The images on this coin are linked to the divine ancestors claimed by the Attalid dynasty. These tetradrachms were sometimes minted in relatively large numbers from a small number of dies, and had an exchange rate of 1 to 3 with a Roman denarius, and 4 to three with an attic standard tetradrachm. The cista mystica, the grapes and ivy leaf, are references to Dionysus, a deity from whom the Attalids claimed descent. On the reverse, the bow-case refers to Herakles, father of Telephus, the legendary founder of Pergamon, who is also claimed as an ancestor by the Attalids.
William E. Metcalf's 2017 book on Later Republican Cistophori is a necessary resource for these coins - for a thorough review of the book; see here.
Die studies help to sequence coins and the book has >500 coins, in 86 plates, illustrating die variations. My coin matches obverse die O21 seen in two of the coins in the book. Features that I crudely see as a “two line lid”, a “duck”, a “mouse” and “two balloons with string” along with some image overlays that seemed to fit reasonably convince me.
After a bit of careful paging through the images, I also found a match for my reverse die - RB28 from coin 644.
When I purchased the coin, the issuer was described as Lucius Antony, brother of Mark Antony, or Marcus Antonius their grandfather who was a quaestor in Asia in 113/112 BC. However, a note from 2009, by William E Metcalf, summarized in the book, makes a convincing case based on the monogram, shared obverse dies, and hoard evidence that the date range for this coin is 42-39 BC and a possible quaestor is L. Sempronius Atratinus. He notes, ”the monogram contains all the elements of ATPATIN in Greek”. Atratinus was the praetor who struck on behalf of Mark Antony and should have been quaestor before that time.
There is a second coin from this issue with some shared obverse dies – which is almost the same except that is has a torch on the reverse in place of the thyrsos. A thyrsos is staff of giant fennel topped with a pine cone used in Dionysian rituals. Shared obverse dies across these two coins is convincing evidence that they were minted in one location (not two as is often described).
To connect to Sulla - I will just quickly mention that there are Cistophoric tetradrachms issued at the end of the first Mithridatic war that are associated with Sulla's imposition of taxes on the province of Asia and coins that are dated in Apamea based on a Sullan Era date. (see also Romans in Asia Minor)
To conclude a long and rambling journey, covering all of the Attalid rule in Pergamon, and ~300 years from the court of Phillip II of Macedonia to the civil wars of the Roman republic. I will end with this coin of Mark Anthony.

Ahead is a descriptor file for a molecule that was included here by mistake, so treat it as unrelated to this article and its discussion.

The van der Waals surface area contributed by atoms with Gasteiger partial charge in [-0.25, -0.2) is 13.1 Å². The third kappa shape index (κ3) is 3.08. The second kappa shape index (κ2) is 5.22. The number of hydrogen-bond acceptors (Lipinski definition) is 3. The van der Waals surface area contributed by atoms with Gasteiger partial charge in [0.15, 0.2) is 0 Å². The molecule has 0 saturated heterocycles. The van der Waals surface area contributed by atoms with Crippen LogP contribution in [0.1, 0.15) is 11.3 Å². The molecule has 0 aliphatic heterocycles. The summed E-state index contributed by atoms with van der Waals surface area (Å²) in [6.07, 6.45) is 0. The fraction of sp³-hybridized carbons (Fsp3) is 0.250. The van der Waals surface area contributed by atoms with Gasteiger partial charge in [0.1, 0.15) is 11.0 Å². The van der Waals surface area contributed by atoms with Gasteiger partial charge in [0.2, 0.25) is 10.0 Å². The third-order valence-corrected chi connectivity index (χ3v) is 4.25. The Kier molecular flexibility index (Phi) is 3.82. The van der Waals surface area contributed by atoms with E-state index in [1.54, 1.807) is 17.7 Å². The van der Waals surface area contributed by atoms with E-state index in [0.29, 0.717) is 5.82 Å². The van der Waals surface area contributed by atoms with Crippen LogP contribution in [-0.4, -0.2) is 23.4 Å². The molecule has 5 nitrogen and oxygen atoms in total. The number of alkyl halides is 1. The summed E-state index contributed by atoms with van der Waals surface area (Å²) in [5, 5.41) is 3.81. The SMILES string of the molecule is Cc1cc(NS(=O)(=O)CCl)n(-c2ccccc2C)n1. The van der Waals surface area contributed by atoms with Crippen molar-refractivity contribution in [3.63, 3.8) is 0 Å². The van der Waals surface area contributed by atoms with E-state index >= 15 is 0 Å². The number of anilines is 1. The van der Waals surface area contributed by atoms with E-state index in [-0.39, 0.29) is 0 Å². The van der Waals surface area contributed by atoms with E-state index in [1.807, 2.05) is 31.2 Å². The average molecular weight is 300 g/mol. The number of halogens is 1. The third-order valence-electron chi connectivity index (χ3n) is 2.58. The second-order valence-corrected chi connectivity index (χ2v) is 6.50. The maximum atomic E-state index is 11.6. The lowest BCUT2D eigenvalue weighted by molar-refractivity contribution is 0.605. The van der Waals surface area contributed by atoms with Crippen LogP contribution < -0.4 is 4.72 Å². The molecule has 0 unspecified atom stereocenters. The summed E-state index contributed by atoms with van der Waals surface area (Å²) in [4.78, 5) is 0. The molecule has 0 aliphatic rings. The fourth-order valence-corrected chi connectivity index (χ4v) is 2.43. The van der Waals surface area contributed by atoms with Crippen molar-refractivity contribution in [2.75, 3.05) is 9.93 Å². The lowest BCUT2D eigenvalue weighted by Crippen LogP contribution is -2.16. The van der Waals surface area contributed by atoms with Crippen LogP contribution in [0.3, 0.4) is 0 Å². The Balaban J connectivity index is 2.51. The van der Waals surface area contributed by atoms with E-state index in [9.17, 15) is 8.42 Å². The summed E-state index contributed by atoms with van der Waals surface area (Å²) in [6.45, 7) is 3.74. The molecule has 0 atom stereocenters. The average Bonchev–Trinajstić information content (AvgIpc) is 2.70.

Mark Antony and Octavian, Spring-early summer 41 BC, Cr. 517/2, The Triumvirs, AR Denarius, Ephesus mint, M. Barbatius Pollio, quaestor pro praetore
Obv: M•ANT•IMP•AVG•III•VIR•R•P•C•M BARBAT•Q•P, bare head of Mark Antony right
Rev: CAESAR•IMP•PONT•III•VIR•R•P•C•, bare head of Octavian right, with slight beard
Ref: Crawford 517/2; CRI 243; Sydenham 1181; RSC 8a
Pinder (1856). Über die Cistophoren und über die Kaiserlichen Silbermedaillons der römischen Provinz Asia. Berlin: Akademie der Wissenschaften.
Kleiner (1972), The dated Cistophori of Ephesus, ANS Museum Notes 18, p.17-32
Kleiner & Noe (1977), ANS Digital Library, the “Early Cistophoric Coinage”,
Kleiner (1978), Hoard Evidence and the Late Cistophori of Pergamon, ANS Museum Notes v. 23, p.77-105
Mørkholm, O. (1979). SOME REFLECTIONS ON THE EARLY CISTOPHORIC COINAGE. Museum Notes (American Numismatic Society),24, 47-61.
Rigsby, K. (1979). The Era of the Province of Asia. Phoenix,33(1), 39-47. makes the case that 134/3 BC was a civic era related to the granting of freedom by Attalus III to Ephesus.
Stumpf (1991), l:Numismatische Studien zur Chronologie der römischen Statthalter in Kleinasien, pp. 14-17
Roman Provincial Coinage I (1997), p. 376
1998 Jörg Müller suggesting that the series should be split into two groups and the first group shifted by ~5 years later
W. E. Metcalf, "A Note on the Later Republican Cistophori," SNR 88 (2009), pp. 205–8
Rick Witschonke (2010), Cistophoric Mysteries, timeline and selected bibliography
De Callataÿ, F. (2011). More Than It Would Seem: The Use of Coinage by the Romans in Late Hellenistic Asia Minor (133-63 BC). American Journal of Numismatics (1989-),23, 55-86.
Peter Thonemann, Attalid Asia Minor: Money, International Relations, and the State. Oxford; New York: Oxford University Press, 2013. xviii, 335
Carbone, Lucia Francesca (2016), ‘Romanizing’ Asia: the impact of Roman imperium on the administrative and monetary systems of the Provincia Asia (133 BC – AD 96), Thesis Columbia University
W.E. Metcalf, “The Later Republican Cistophori” ISBN 978-0-89722-347-8 Hardcover, 184 pages
ACSearch for L Sempronius Attratinus
Wikipedia entry for L. Sempronius Atratinus: https://en.wikipedia.org/wiki/Lucius_Sempronius_Atratinus
An interesting overview of the history of the Kingdom of Pergamon
M. Thompson, "The Mints of Lysimachos," Essays in Greek Coinage Presented to Stanley Robinson (Oxford 1968) 163-182;